the Spotlight: Television and American Cultural Lecture Series, hosted by Barbara Isenberg.
BILL COSBY will be appearing
this Thursday, May 20, at Harrah's Cherokee Casino, North Carolina, according to our roving
reporter, Trudy Knight-Peek. Cosby will deliver two shows.
STEVE & EYDIE perform May
21-23 Caesars Palace, Las Vegas. Lawrence earned the New York Drama Critics Award and a
Tony nomination for his Broadway debut as the star of What Makes Sammy Run and the
couple shared the Broadway stage in the musical comedy-drama Golden Rainbow.
THIS AND THAT
ALEGRIA an edition of the famed
Cirque du Soleil will open May 20 at the new Beau Rivage resort in Biloxi, Miss. The
production, seen by three million people in North America, Europe, Japan and Hong Kong during
a five-year tour will have a permanent home in the 1,550-seat Beau Rivage theater, where it will
showcase 52 performers and musicians from 13 countries. Tickets cost $40 plus tax, $25 for ages
12 and younger. On that very same day, the red rubber nose worn by comic Wayne Nronek, who
portrays Benny Le Grand in the Cirque du Soleil's Mystere version at Treasure Island
Hotel in Las Vegas, is going to be vacuum packed and sent into space. Canadian astronaut Julie
Payette, a Cirque fan, made the unusual request. The proboscis joins the science studies on the
space shuttle Discovery.
CINDERELLA the brilliant Matthew
Bourne version, in its American debut at the Ahmanson Theatre, Los Angeles through May 23.
Lez Brotherston's set with lighting by Rick Fisher; score by Russian composer Sergei Prokofiev.
Dancers alternate lead roles. Stand outs include; Adam Cooper, Will Kemp, Sarah Wildor and
Ewan Wardrop. Expect the production to be a hit on Broadway.
DANNY GANS the brilliant
impersonator whose one man Broadway show earned him a Vegas contract has had his ticket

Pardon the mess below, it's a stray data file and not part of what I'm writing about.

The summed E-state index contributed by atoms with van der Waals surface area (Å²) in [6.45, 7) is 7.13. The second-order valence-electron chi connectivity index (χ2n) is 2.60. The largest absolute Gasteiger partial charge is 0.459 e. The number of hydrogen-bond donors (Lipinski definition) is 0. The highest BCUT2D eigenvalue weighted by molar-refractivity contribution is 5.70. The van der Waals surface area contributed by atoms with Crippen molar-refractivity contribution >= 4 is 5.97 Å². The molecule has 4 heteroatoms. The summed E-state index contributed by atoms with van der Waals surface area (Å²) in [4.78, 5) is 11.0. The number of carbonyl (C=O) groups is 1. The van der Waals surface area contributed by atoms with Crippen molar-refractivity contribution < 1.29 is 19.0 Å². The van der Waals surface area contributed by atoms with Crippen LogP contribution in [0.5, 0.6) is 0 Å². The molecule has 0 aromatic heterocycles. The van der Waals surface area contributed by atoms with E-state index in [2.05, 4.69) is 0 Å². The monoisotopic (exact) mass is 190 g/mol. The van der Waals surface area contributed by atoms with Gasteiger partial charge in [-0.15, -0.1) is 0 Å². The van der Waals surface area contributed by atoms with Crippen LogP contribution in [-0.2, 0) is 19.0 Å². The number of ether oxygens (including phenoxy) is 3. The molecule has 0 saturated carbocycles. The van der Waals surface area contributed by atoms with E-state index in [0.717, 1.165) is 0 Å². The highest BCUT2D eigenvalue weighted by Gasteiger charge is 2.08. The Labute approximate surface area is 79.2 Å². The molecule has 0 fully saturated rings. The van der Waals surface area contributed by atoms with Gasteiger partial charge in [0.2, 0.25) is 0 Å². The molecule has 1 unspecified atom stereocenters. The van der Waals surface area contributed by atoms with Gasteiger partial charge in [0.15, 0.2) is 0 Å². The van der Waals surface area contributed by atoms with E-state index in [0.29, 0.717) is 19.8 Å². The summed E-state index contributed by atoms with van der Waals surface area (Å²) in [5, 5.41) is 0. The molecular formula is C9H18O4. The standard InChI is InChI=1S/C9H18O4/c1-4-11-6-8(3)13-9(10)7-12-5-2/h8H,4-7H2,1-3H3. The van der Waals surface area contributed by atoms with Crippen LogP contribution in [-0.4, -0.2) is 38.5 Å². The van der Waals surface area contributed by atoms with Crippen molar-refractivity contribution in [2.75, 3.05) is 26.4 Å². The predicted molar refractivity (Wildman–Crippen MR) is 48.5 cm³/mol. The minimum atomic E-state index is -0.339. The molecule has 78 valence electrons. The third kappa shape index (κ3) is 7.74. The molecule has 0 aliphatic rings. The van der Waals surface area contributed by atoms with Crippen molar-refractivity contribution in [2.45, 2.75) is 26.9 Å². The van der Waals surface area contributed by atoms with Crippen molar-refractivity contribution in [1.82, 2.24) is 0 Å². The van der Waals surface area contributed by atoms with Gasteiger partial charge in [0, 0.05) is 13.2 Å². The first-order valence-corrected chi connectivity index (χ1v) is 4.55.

price increased. It now costs more to see him in Las Vegas than it did in New York. $99 will
buy you a ticket to the show at the Rio Hotel.The price also includes two drinks and the tip. The
$99 price makes the one man Danny Gans Show one of the top ticket prices in town,
along with the mega spectaculars; Siegfried and Roy at the Mirage, O at the
Bellagio, EFX at the MGM Grand, Mystere at Treasure Island, and
Chicago at Mandalay Bay. Gans, by the way, is on a straight contract salary. He doesn't
receive a percentage of the ticket price, which is set by the hotel.
JUNEAU JAZZ AND CLASSICS FESTIVAL May 21-30. Performers include Mose Allison, Balfa Tourjours, American
String Quartet, Doug Webster, Alan Chow, Bobby Peaco and Helen Baldassare. New York press
rep Jim Baldassare claims no familial link, but reported that since his late mother's name was also
Helen Baldassare, he regularly sent his mother programs and flyers about the performing Helen
Baldassare. Mom Helen got a kick out of following the career of - that other Helen
LIBERACE would have been 80
years old yesterday. In honor of that, the mascot of the Las Vegas based Liberace Museum - a
10-foot teddy bear dressed as Liberace and known as Lee-Bear-Achee - passed out cake to the
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Next Column: May 24, 1999